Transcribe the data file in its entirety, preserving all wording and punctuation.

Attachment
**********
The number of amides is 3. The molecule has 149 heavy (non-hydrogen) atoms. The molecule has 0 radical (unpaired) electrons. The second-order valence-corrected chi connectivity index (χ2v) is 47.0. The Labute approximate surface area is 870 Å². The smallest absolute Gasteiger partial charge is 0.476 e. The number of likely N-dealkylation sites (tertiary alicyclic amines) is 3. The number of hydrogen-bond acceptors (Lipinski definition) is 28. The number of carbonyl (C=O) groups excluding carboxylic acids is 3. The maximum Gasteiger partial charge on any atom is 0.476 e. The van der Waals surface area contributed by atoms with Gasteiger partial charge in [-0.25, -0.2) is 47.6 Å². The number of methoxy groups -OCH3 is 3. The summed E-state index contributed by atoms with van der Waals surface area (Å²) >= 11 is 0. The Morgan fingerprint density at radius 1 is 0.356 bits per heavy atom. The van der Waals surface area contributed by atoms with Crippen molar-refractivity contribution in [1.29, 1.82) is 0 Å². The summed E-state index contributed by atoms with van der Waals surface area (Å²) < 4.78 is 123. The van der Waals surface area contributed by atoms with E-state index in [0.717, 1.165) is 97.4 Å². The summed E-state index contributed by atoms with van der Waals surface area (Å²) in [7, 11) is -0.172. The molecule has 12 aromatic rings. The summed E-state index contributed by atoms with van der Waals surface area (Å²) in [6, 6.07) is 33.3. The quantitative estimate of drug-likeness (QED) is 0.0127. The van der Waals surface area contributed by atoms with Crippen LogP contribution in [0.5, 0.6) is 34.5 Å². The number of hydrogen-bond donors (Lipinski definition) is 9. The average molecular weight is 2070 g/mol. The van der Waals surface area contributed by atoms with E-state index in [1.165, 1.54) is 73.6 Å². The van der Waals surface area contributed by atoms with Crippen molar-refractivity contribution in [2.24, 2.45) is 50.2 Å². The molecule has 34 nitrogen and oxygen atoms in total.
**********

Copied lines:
The number of amides is 3. The molecule has 149 heavy (non-hydrogen) atoms. The molecule has 0 radical (unpaired) electrons. The second-order valence-corrected chi connectivity index (χ2v) is 47.0. The Labute approximate surface area is 870 Å². The smallest absolute Gasteiger partial charge is 0.476 e. The number of likely N-dealkylation sites (tertiary alicyclic amines) is 3. The number of hydrogen-bond acceptors (Lipinski definition) is 28. The number of carbonyl (C=O) groups excluding carboxylic acids is 3. The maximum Gasteiger partial charge on any atom is 0.476 e. The van der Waals surface area contributed by atoms with Gasteiger partial charge in [-0.25, -0.2) is 47.6 Å². The number of methoxy groups -OCH3 is 3. The summed E-state index contributed by atoms with van der Waals surface area (Å²) >= 11 is 0. The Morgan fingerprint density at radius 1 is 0.356 bits per heavy atom. The van der Waals surface area contributed by atoms with Crippen molar-refractivity contribution in [1.29, 1.82) is 0 Å². The summed E-state index contributed by atoms with van der Waals surface area (Å²) < 4.78 is 123. The van der Waals surface area contributed by atoms with E-state index in [0.717, 1.165) is 97.4 Å². The summed E-state index contributed by atoms with van der Waals surface area (Å²) in [7, 11) is -0.172. The molecule has 12 aromatic rings. The summed E-state index contributed by atoms with van der Waals surface area (Å²) in [6, 6.07) is 33.3. The quantitative estimate of drug-likeness (QED) is 0.0127. The van der Waals surface area contributed by atoms with Crippen LogP contribution in [0.5, 0.6) is 34.5 Å². The number of hydrogen-bond donors (Lipinski definition) is 9. The average molecular weight is 2070 g/mol. The van der Waals surface area contributed by atoms with E-state index in [1.165, 1.54) is 73.6 Å². The van der Waals surface area contributed by atoms with Crippen molar-refractivity contribution in [2.24, 2.45) is 50.2 Å². The molecule has 34 nitrogen and oxygen atoms in total.